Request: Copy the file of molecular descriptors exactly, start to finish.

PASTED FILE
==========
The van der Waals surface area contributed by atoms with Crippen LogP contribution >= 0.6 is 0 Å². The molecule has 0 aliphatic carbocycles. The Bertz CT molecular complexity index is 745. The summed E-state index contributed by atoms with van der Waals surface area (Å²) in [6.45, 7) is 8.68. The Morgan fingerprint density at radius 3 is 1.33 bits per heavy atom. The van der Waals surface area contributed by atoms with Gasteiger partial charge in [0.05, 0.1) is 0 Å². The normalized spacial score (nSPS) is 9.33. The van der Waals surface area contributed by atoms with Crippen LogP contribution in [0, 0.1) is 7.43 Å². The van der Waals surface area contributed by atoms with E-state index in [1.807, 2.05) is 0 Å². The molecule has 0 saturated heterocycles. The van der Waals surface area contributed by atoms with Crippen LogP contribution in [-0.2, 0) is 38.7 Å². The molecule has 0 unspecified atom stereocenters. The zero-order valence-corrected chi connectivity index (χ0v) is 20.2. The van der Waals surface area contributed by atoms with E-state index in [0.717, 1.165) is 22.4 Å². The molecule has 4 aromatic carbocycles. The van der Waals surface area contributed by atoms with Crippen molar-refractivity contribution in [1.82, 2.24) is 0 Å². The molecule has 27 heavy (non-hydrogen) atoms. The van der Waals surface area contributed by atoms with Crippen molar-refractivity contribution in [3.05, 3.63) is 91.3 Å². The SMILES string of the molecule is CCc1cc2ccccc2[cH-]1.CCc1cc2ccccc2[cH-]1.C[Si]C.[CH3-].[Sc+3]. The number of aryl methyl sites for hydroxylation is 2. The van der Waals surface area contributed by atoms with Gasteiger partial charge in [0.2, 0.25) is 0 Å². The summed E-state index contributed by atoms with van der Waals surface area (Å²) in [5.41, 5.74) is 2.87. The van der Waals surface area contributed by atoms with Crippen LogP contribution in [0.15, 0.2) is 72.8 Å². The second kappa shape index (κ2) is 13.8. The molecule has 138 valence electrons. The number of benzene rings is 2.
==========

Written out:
The van der Waals surface area contributed by atoms with Crippen LogP contribution >= 0.6 is 0 Å². The molecule has 0 aliphatic carbocycles. The Bertz CT molecular complexity index is 745. The summed E-state index contributed by atoms with van der Waals surface area (Å²) in [6.45, 7) is 8.68. The Morgan fingerprint density at radius 3 is 1.33 bits per heavy atom. The van der Waals surface area contributed by atoms with Gasteiger partial charge in [0.05, 0.1) is 0 Å². The normalized spacial score (nSPS) is 9.33. The van der Waals surface area contributed by atoms with Crippen LogP contribution in [0, 0.1) is 7.43 Å². The van der Waals surface area contributed by atoms with E-state index in [1.807, 2.05) is 0 Å². The molecule has 0 saturated heterocycles. The van der Waals surface area contributed by atoms with Crippen LogP contribution in [-0.2, 0) is 38.7 Å². The molecule has 0 unspecified atom stereocenters. The zero-order valence-corrected chi connectivity index (χ0v) is 20.2. The van der Waals surface area contributed by atoms with E-state index in [0.717, 1.165) is 22.4 Å². The molecule has 4 aromatic carbocycles. The van der Waals surface area contributed by atoms with Crippen molar-refractivity contribution in [1.82, 2.24) is 0 Å². The molecule has 27 heavy (non-hydrogen) atoms. The van der Waals surface area contributed by atoms with Crippen molar-refractivity contribution in [3.05, 3.63) is 91.3 Å². The SMILES string of the molecule is CCc1cc2ccccc2[cH-]1.CCc1cc2ccccc2[cH-]1.C[Si]C.[CH3-].[Sc+3]. The number of aryl methyl sites for hydroxylation is 2. The van der Waals surface area contributed by atoms with Gasteiger partial charge in [0.2, 0.25) is 0 Å². The summed E-state index contributed by atoms with van der Waals surface area (Å²) in [5.41, 5.74) is 2.87. The van der Waals surface area contributed by atoms with Crippen LogP contribution in [0.15, 0.2) is 72.8 Å². The second kappa shape index (κ2) is 13.8. The molecule has 138 valence electrons. The number of benzene rings is 2.